Texas by the numbers

Shameful Record — Number of child abuse and neglect deaths in Texas last year: 156. Number in 2012: 212. Rank among other states: First. Abuse and death of foster children in 2013: ten. Number in 2012: two.

Soccer, Y’all — Number of stateside soccer fans who watched the U.S.-Belgium match: 24.7 million. Number that attended Austin’s blisteringly-hot outdoor watch party during U.S.-Belgium match: 2,000. Number that attended Arlinton’s watch party at JerryWorld: 20,000.

Big Fish — Weight of record-breaking red snapper caught by Texan near Corpus Christi: 38.75 pounds. Date of previous record: 1998. Weight of previous record: 38.13 pounds. World record for red snapper: 50.5 pounds.

Daily Roundup

Border Justice — ” A federal appeals court ruled Monday that a Mexican teenager killed by a Border Patrol agent was protected by the U.S. Constitution, even though the teen was on Mexican soil when he was shot,” according to the Associated Press. “The ruling from the 5th U.S. Circuit Court of Appeals means the family of 15-year-old Sergio Adrian Hernandez Guereca can move forward with a civil lawsuit against the agent.” The ruling hung the agent responsible out to dry, since the decision “relieves the agent’s supervisors and the agencies from responsibility.” The ruling could (could!) provide a little more clarity when it comes to altercations in those “zones of lawlessness” between the two borders. The only thing now is dealing with that giant zone of lawlessness.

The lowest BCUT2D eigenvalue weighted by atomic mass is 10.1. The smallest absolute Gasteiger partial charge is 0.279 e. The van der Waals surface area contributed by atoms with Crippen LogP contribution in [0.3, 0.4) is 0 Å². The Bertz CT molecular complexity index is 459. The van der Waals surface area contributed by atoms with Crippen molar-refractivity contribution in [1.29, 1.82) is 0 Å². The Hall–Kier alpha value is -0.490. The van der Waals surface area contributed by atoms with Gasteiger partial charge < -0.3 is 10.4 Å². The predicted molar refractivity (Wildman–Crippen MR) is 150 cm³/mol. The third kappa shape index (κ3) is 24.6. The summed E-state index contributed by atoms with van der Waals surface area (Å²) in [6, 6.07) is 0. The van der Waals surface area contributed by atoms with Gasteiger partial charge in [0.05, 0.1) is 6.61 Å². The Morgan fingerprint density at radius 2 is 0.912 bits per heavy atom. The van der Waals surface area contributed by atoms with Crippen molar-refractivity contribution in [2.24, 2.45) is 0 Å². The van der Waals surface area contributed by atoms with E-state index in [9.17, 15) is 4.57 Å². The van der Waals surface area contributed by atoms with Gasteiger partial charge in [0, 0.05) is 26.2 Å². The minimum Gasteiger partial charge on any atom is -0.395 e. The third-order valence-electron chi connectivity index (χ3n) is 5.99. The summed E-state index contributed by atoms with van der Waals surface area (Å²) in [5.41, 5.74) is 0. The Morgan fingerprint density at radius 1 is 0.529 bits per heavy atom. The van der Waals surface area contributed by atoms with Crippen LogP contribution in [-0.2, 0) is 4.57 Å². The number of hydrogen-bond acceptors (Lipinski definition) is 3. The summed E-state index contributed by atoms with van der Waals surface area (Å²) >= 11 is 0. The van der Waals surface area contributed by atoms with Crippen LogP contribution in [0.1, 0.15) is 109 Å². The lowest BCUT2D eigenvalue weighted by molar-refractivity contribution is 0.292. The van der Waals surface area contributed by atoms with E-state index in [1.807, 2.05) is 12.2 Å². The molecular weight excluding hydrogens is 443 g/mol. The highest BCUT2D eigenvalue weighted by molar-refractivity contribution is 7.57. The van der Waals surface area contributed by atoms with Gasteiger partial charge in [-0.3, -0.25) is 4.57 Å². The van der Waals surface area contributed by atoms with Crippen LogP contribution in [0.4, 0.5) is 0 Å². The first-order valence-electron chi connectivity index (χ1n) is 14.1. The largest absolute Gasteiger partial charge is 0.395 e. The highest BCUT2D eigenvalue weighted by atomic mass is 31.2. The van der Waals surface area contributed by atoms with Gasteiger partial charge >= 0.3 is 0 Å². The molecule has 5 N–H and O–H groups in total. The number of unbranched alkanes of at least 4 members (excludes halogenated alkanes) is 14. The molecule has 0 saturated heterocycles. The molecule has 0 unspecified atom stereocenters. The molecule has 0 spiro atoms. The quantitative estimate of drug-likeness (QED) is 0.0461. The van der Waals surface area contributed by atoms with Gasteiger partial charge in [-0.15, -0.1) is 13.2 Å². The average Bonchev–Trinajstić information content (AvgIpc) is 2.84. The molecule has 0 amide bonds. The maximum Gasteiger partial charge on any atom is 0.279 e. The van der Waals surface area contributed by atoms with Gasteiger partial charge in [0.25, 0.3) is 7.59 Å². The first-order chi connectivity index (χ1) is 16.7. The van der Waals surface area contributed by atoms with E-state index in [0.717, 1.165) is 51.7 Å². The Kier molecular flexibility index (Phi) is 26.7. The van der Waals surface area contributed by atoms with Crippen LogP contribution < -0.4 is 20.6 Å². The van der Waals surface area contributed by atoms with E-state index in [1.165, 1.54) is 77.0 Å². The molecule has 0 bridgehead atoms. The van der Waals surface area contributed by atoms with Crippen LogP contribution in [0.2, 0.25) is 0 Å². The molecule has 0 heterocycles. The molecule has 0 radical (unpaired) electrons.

The Kids Aren’t All Right — As the border disaster continues, expect more and more side issues to crop up. Case in point: the recent announcement that an eleven-year-old Guatemalan boy was found dead has brought attention to a pretty horrifying practice of illegal immigrants “renting” kids to help them get across the border, “in order to increase their chances of being able to stay in the U.S. once they cross over.” One Latin American professor notes that the practice has been going on for “years if not decades” with smugglers (coyotes) paying families “maybe a few hundred dollars you’re willing to give up your 7th or 8th child.” Sometimes, the kids are used purely as distractions, moved “into one part of the McAllen corridor into Texas and then you have your drugs moving in a few miles away.” Even as Texas tries to get a handle on the now-national issue, it looks like transporting immigrants has become a very contentious issue. A group of 140 undocumented immigrants were sent to a border patrol station in San Diego where they faced about 100 “protesters shouting anti-immigration slogans,” and blocking “the arrival of three buses carrying undocumented Central American families,” reports Reuters. As USA Today pointed out, it was a “chaotic start to the federal government’s plan to help alleviate overcrowded facilities in Texas’ Rio Grande Valley by transferring immigrant families into Southern California.” Protestors were vocal in their concern about the public safety threatened by these dangerous women and children. On the plus side, it appears most of the children aren’t even that dangerous health-wise. The state health commissioner said that “thousands of immigrant children placed in temporary shelters across Texas have been found to have only minor diseases such as scabies and chicken pox,” according ot the AP.